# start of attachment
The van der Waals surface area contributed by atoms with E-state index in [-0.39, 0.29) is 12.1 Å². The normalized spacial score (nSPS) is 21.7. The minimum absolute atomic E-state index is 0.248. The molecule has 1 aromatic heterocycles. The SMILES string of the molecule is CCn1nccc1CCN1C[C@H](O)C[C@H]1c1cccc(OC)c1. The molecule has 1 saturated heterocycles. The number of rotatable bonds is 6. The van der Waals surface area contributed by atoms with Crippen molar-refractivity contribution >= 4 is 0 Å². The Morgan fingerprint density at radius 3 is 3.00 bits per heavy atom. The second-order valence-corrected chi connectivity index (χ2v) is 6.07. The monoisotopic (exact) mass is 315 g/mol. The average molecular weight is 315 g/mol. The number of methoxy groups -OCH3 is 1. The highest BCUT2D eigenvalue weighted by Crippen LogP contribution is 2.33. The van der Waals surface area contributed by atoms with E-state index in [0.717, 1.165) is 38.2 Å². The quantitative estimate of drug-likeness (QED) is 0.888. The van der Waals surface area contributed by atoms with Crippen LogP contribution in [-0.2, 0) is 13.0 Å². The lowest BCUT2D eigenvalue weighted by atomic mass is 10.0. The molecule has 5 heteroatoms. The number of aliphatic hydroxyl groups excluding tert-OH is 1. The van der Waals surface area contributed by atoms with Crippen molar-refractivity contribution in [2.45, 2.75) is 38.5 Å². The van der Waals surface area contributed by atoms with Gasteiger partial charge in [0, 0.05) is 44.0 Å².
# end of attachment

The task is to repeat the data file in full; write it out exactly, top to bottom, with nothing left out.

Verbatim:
The van der Waals surface area contributed by atoms with E-state index in [-0.39, 0.29) is 12.1 Å². The normalized spacial score (nSPS) is 21.7. The minimum absolute atomic E-state index is 0.248. The molecule has 1 aromatic heterocycles. The SMILES string of the molecule is CCn1nccc1CCN1C[C@H](O)C[C@H]1c1cccc(OC)c1. The molecule has 1 saturated heterocycles. The number of rotatable bonds is 6. The van der Waals surface area contributed by atoms with Crippen molar-refractivity contribution >= 4 is 0 Å². The Morgan fingerprint density at radius 3 is 3.00 bits per heavy atom. The second-order valence-corrected chi connectivity index (χ2v) is 6.07. The monoisotopic (exact) mass is 315 g/mol. The average molecular weight is 315 g/mol. The number of methoxy groups -OCH3 is 1. The highest BCUT2D eigenvalue weighted by Crippen LogP contribution is 2.33. The van der Waals surface area contributed by atoms with E-state index in [0.717, 1.165) is 38.2 Å². The quantitative estimate of drug-likeness (QED) is 0.888. The van der Waals surface area contributed by atoms with Crippen LogP contribution in [-0.2, 0) is 13.0 Å². The lowest BCUT2D eigenvalue weighted by atomic mass is 10.0. The molecule has 5 heteroatoms. The number of aliphatic hydroxyl groups excluding tert-OH is 1. The van der Waals surface area contributed by atoms with Crippen molar-refractivity contribution in [2.45, 2.75) is 38.5 Å². The van der Waals surface area contributed by atoms with Gasteiger partial charge in [0, 0.05) is 44.0 Å².